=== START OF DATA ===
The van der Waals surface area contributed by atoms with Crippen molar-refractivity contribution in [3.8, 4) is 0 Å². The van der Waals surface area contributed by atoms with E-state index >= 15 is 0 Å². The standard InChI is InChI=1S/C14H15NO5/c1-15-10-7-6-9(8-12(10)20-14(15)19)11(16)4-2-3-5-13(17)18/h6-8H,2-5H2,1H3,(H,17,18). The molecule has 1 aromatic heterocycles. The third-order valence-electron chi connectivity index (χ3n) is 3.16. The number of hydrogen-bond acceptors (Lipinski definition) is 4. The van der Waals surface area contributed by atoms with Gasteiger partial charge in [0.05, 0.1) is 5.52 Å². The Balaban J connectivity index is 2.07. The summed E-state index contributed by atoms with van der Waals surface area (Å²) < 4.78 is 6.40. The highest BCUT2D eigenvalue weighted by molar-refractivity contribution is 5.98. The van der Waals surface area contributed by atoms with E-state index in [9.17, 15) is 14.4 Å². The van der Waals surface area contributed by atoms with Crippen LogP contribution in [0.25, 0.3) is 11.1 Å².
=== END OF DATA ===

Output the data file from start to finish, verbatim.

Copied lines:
The van der Waals surface area contributed by atoms with Crippen molar-refractivity contribution in [3.8, 4) is 0 Å². The van der Waals surface area contributed by atoms with E-state index >= 15 is 0 Å². The standard InChI is InChI=1S/C14H15NO5/c1-15-10-7-6-9(8-12(10)20-14(15)19)11(16)4-2-3-5-13(17)18/h6-8H,2-5H2,1H3,(H,17,18). The molecule has 1 aromatic heterocycles. The third-order valence-electron chi connectivity index (χ3n) is 3.16. The number of hydrogen-bond acceptors (Lipinski definition) is 4. The van der Waals surface area contributed by atoms with Gasteiger partial charge in [0.05, 0.1) is 5.52 Å². The Balaban J connectivity index is 2.07. The summed E-state index contributed by atoms with van der Waals surface area (Å²) < 4.78 is 6.40. The highest BCUT2D eigenvalue weighted by molar-refractivity contribution is 5.98. The van der Waals surface area contributed by atoms with E-state index in [9.17, 15) is 14.4 Å². The van der Waals surface area contributed by atoms with Crippen LogP contribution in [0.25, 0.3) is 11.1 Å².